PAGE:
Half an hour after Ken Burns’ new documentary about Benjamin Franklin, we see a page with ads that the entrepreneurial elitologist posted in his newspaper, Philadelphia Gazette, in the mid-1730s. We are told that Franklin posted ads offering rewards for runaway mercenaries, even though he was once one of them. He also took money for advertisements that offered rewards for runaway slaves, and ran ads offering slaves for sale. It is unpleasant to see these announcements because Franklin, who is revered as a founder, as a “lightning tamer”, as a heroic diplomat during the War of Independence, as a leading abolitionist, is not usually remembered as a slave owner, seller and advertiser. .
The premiere of Burns ’four-hour two-part documentary about Franklin will take place this week on PBS, it airs at various times across the country and is broadcast on PBS.org. The prolific filmmaker is known for his lengthy documentaries on the Civil War and the Vietnam War, and has shot about major American innovations (baseball, jazz, national parks) and figures (Mark Twain, Huey Long, Jackie Robinson). Burns seeks to portray American history in a way that is accessible to audiences of all backgrounds and ages, and while he is sometimes criticized for being too stereotypical – his films do have a cognitive and often simulated look and feel – and too sugary, some Burns Projects have become cultural rehearsals. stones.
With Burns’ usual combination of short stories, expert commentators, actors voiced from historical works, and close-ups of archival art and texts, Benjamin Franklin Chronologically traces the life of his subject, from his birth in 1706 in Boston to his death in 1790 in Philadelphia.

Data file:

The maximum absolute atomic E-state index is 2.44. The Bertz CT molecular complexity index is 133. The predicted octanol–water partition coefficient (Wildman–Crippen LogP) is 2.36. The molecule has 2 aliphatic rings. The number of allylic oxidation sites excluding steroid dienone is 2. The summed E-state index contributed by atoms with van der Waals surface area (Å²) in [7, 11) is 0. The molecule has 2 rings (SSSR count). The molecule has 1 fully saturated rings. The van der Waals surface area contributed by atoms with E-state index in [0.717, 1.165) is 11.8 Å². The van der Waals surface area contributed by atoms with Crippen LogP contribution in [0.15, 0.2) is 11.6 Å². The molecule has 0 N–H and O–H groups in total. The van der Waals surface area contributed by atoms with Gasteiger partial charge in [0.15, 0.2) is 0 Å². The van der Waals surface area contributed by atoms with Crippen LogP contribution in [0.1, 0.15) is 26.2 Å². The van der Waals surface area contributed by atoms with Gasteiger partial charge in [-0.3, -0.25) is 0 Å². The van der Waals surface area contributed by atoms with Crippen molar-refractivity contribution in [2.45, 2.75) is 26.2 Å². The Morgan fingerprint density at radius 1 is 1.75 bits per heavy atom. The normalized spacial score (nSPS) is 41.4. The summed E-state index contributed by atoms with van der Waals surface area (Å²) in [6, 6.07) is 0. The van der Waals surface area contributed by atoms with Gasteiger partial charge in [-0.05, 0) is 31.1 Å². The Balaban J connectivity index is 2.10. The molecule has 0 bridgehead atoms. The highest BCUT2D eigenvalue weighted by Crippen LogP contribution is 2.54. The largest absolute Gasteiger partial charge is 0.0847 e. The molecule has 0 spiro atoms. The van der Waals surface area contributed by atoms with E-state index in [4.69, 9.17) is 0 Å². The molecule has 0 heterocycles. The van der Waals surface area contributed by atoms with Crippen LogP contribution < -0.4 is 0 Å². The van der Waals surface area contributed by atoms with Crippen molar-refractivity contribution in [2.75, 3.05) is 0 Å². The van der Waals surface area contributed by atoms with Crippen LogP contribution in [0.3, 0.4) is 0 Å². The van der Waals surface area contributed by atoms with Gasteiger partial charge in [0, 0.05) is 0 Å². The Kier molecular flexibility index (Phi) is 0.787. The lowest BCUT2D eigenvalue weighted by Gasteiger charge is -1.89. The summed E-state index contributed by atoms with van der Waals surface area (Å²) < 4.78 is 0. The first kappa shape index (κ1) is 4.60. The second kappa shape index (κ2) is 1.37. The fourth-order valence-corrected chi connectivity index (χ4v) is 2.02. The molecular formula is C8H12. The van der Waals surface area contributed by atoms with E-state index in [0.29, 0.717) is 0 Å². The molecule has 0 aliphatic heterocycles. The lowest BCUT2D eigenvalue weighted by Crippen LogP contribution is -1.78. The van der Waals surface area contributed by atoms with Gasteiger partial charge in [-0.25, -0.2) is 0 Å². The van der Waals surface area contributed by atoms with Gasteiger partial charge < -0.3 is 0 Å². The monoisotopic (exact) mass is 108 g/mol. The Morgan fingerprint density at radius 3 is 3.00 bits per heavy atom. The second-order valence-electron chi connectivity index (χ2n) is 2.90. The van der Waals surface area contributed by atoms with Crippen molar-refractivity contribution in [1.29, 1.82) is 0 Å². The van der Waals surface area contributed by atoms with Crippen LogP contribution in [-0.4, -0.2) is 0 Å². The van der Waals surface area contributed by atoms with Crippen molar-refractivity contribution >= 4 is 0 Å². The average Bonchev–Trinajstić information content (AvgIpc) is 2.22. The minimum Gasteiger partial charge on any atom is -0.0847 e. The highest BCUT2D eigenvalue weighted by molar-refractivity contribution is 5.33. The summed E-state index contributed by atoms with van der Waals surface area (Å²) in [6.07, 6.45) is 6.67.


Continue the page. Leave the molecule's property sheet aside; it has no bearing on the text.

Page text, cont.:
The documentary reviews his early life, but manages to note the most important milestones. Young Ben was imprisoned with his older brother James, which means that Ben was obliged to work for him under contract, in this case as an apprentice printer. Burns shows us some types of tools that Franklin would use in printing. “Printers,” says historian Joyce E. Chaplin, “set fonts upside down and back, and you have to be very literate to understand how language works that way.” Obviously, Ben learned a great deal at his brother’s store, but James, nine years his senior, swore, sometimes beating him up. Thus, Ben broke the contract and fled to Philadelphia, where he eventually established himself as a mainstay of society, inventor, successful publisher and leader in the social and political life of the city.
Burns and his commentators show us how Franklin became world famous for his experiments with electricity and eventually traveled to England to represent Pennsylvania as a colonial agent. He spent most of the years from 1757 to 1774 in England. Towards the end of this period, when tensions between England and its North American colonies grew, Franklin also represented three other colonies in England – and he found himself thwarted in his goal of making Pennsylvania a royal colony to rid the people of their owners. , the Pen family, which evades taxes. Burns shows well how Franklin, stuck between wanting to keep the colonies part of the British Empire and wanting to support them against the growing restrictions imposed on them by Parliament, coped with the crisis as it developed – culminating in a reflection, at the end of the first episode, of an incident when Franklin was dressed by a British official before the Privy Council in Whitehall’s cabin. Forced to make a choice, Franklin sided with the Americans.
The War of Independence begins early in the second episode of Burns. “It’s hard to see why [Franklin] even joined the revolution, “says historian Gordon Wood,” after all, Franklin was already a successful and old man: “Many of the 62 other delegates [to the Continental Congress] he was not even born when he first entered political life forty years ago, ”the narrator tells us. However, it is easy to see why Franklin joined the cause, as his humiliation of the Privy Council severed his last ties with the Empire. However, it was not easy in a human way: Franklin’s failure to reconcile family ties between England and the colonies was reflected in the deterioration of Franklin’s relationship with his son William, the Governor of New Jersey and a loyalist. The juxtaposition of the political and the paternal in this form is a powerful narrative tool that revives the difficult choices Franklin faced.